3. Lara Lee, Coconut and Sambal: Recipes from my Indonesian Kitchen. Yes, I have been learning how to cook Indonesian food, a natural extension of my previous interest in cuisines from India, Malaysia, and Singapore. This is an excellent book for several reasons, and a better book yet for a pandemic. First, you can fold it open easily on the kitchen counter. Second, the pages can take some wear and tear. Third, the key ingredients are readily storable. Galangal, turmeric, and narrow red chiles all freeze very well. Refrigerated lemon grass stays good for at least a few weeks. Shallots and garlic and coconut milk and cream are easy enough to buy and store. This is actually the #1 issue for a cookbook, if like me you cannot so often plan your cooking in advance. The Thai grocery in Falls Church has all the “marginal’ ingredients as well. On top of everything, the resulting food product is yummy!
What I’ve been reading
Originally posted on Marginal Revolution – click to see comments and suggestions.
Posted in Bailey's Crossroads, Falls Church/Seven Corners, Food Stores, Indonesian, Thai, Virginia
Tagged cooking, Duangrat's, Duangrat's Oriental Food Mart, food store, Indonesia, thai
Yu Noodles, Fairfax, web site, 11217-C Lee Highway, Fairfax, VA, 703-877-0818, in the same strip mall as Nanjing Bistro. (Metro Trip Planner – opens in new window) [Google | NoVA Mag | Ylp]
One of the best places around, and yes it opened during the pandemic. It seems to be doing quite well. Sichuan yes, but with a twist, these are mostly dishes from Chongqing rather than Chengdu. Everything here will be broadly familiar to you in terms of soups, dumplings, noodles, ma la, and the like but always with twists. By now I’ve had most of the menu here. It is consistently excellent, my main recommendations are simply to go with the spicy dishes, everything is worthwhile. The specials on the blackboard, which vary, are usually worth trying. Most of the food (soups aside) holds up very well for take-out. One of the gems of this year.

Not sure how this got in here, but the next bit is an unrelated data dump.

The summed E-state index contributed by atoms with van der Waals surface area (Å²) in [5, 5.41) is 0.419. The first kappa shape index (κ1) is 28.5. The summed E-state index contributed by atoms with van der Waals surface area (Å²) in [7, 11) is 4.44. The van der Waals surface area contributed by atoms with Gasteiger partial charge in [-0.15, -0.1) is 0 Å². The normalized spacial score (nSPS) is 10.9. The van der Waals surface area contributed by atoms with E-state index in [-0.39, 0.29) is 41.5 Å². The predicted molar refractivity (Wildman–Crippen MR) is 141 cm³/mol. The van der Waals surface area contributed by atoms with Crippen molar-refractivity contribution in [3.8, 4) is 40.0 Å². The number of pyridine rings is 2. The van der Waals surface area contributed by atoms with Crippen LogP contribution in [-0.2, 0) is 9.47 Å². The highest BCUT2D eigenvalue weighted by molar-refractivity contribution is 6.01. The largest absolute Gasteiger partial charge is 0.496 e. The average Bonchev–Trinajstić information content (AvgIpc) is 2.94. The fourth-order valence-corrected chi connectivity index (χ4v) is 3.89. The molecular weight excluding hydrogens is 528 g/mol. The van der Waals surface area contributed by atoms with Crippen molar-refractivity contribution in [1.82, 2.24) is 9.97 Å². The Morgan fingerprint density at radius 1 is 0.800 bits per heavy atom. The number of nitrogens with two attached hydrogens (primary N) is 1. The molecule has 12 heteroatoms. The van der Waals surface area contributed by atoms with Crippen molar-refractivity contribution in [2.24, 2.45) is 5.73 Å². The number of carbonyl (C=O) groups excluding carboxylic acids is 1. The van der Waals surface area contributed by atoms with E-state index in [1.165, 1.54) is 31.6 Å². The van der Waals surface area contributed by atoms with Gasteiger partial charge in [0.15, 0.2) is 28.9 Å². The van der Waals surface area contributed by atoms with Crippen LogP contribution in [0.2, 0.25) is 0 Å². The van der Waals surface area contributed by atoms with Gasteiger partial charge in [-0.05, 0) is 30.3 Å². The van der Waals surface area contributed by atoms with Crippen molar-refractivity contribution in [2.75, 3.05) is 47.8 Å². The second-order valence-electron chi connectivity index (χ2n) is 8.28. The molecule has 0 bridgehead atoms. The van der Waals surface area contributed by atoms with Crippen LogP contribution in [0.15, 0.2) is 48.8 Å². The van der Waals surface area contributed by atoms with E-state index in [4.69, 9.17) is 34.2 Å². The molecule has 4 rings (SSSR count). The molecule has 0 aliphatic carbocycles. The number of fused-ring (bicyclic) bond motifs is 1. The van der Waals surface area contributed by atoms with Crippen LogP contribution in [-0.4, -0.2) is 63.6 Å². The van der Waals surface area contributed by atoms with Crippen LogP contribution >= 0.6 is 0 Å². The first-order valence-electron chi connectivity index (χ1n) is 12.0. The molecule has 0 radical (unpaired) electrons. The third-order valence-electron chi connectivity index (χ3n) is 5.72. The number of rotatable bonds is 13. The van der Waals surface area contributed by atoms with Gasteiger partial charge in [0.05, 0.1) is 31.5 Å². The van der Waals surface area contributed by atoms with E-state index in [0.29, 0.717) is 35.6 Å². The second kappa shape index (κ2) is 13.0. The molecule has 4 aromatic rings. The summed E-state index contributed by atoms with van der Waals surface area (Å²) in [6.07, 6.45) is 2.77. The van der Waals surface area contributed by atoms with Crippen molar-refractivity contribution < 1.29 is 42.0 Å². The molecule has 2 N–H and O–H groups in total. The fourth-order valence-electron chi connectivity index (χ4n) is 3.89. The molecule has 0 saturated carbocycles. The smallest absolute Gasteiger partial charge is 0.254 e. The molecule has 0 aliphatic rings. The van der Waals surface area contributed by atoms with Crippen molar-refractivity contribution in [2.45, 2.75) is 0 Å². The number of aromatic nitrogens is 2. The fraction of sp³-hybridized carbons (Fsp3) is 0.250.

Posted in Chinese, Current Favorites, Fairfax, The Best, Virginia
Tagged Chinese, Chongqing, dumplings, Fairfax, Nanjing Bistro, noodles, Sichuan, soups, Yu Noodles
Tabla, web site, 3227 Georgia Ave. NW, Washington, DC, a bit north of Howard, 202-291-3227, opens at 10 a.m. by the way. (Metro Trip Planner – opens in new window) [Google | Washingtonian | City Paper | Ylp]
Georgian, a more casual offshoot of Supra. First of all, it is one of the best outdoor dining set-ups in town, as even part of the “indoors” is quite well aerated, while the outdoor section has some real protection again the cold. And the food is great! Get khatchapuri here, most of all the ones with lots of cheese, especially the one with egg on top and then the other one with extra cheese. Yes, the other dishes are fine, blah blah blah, but get the khatchapuri, with the other orders you are merely paying lip service to culinary diversity.
Hedzole, food stand, web site, at Angelika Mosaic for the Farmer’s Market on Sundays, 2910 District Ave., Fairfax, VA 22031 (FreshFarm link). @hedzole, they hope to open a restaurant when things are more normal.
Ghanian food, but no fufu. Very good jollof rice and make sure to get it with cabbage and egusi. Right now the best Ghanian food option available to me, and there are many places to sit nearby. Make sure you purchase your intended drink in advance. Recommended, and with a friendly vibe.
Desi Bethak, web site, 8000 Haute Court, Springfield, VA, 703-337-2448 (Metro Trip Planner – opens in new window) [Google | zabihah | Ylp]
Original review here.
I had never had the pepper chicken here, a wok dish, and one of my very favorite entrees in this whole area, worth the more than $30 cost, plus it feeds two or more. The mix of creamy, biting, sweet, and nutty is quite special. Get it with the lentils. And I still recommend the haleem.
Could this be the best place that no one knows about?
Their outdoor dining offers two low-slung tables, both large, and three seats, with more available inside. It works great if the weather cooperates.